John Henry Maloy appeals from a Clayton County jury's verdict finding him guilty of armed robbery and possession of a firearm during the commission of a crime arising from Maloy's participation in the June 11, 1997 armed robbery of the E-Z Serve convenience store on Tara Boulevard in Jonesboro, Clayton County. We affirm the conviction.
1. Maloy first challenges the sufficiency of the evidence introduced against him. We find this challenge meritless. A detailed statement of the facts of this case may be found in this Court's affirmance of the conviction of Maloy's co-defendant, Nicholas Mapp. Mapp v. State, 237 Ga. App. 611 (516 SE2d 322) (1999)
. In addition to the facts related therein, the E-Z Serve cashier positively identified defendant Maloy, both pre-trial and in-court, as the man who held the gun on her and told her "to open the drawer and give him all the money that was in the register," which she subsequently did. 1
Accordingly, we find the evidence of record sufficient for a rational trier of fact to have found Maloy guilty of armed robbery and possession of a firearm during the commission of a crime under the standard of Jackson v. Virginia, 443 U. S. 307 (99 SC 2781, 61 LE2d 560) (1979).
2. Maloy contends that the trial court abused its discretion in denying his motion for severance of defendants. He asserts that because his co-defendants were apprehended at or near the time of the offense and he was not, "the evidence against the Co-Defendants was substantial while the evidence against him was less than substantial," thereby causing an improper "spillover effect."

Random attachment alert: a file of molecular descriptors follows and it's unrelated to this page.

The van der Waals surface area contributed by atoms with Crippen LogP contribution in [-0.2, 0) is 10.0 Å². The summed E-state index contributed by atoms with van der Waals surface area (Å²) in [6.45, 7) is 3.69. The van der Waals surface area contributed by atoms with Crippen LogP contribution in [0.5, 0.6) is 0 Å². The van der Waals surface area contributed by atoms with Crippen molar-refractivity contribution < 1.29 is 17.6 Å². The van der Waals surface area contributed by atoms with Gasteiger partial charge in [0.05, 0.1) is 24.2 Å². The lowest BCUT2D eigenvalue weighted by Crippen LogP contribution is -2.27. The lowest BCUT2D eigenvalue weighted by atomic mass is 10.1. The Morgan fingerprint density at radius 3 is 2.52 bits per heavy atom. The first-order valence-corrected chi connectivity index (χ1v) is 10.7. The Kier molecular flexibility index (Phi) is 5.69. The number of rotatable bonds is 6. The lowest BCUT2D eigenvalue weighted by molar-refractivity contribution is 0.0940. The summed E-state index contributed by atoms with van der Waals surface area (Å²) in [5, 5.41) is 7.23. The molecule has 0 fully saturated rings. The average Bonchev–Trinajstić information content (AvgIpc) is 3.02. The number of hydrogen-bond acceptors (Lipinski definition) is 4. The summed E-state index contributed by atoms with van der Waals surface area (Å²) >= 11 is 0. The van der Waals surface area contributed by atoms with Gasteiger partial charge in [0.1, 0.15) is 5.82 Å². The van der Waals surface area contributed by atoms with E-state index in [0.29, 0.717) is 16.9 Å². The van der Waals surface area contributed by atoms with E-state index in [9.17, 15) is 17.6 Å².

This argument is factually meritless. A review of the record shows that the evidence against Maloy was as substantial, if not more so, than the evidence against either of his co-defendants. 2
The time of Maloy's arrest does not alter the fact that it was Maloy who was positively identified as the man who had the gun and took the money. We discern no "spillover effect" impacting on Maloy so as to render the trial court's denial of Maloy's motion for severance of defendants an abuse of discretion. Hunnicutt v. State, 234 Ga. App. 560
, 561 (1) (507 SE2d 802
3. Likewise, we find no abuse of discretion in the trial court's denial of Maloy's motion to suppress the victim's identification based upon a pre-trial photographic lineup. "The dispositive question in resolving this issue is whether the procedure used resulted in a very substantial likelihood of irreparable misidentification." (Citation and punctuation omitted.) Deal v. State, 233 Ga. App. 79
, 80 (1) (503 SE2d 288
) (1998). In that regard, Maloy's only argument is to repeat in a conclusory fashion that the photo lineup was "impermissibly suggestive." Neither before this Court nor in the court below has Maloy alleged how the photo lineup was impermissibly suggestive or what improper procedures were used that might have resulted in such taint. On review, the record contains no evidence that the photographic display was assembled in an impermissibly suggestive manner, and the victim testified that the police officer made no indication as to whom to select. Accordingly, there was no error. Neil v. Biggers, 409 U. S. 188 (93 SC 375, 34 LE2d 401) (1972).
Robert E. Keller, District Attorney, Nancy T. Bircher, Assistant District Attorney, for appellee.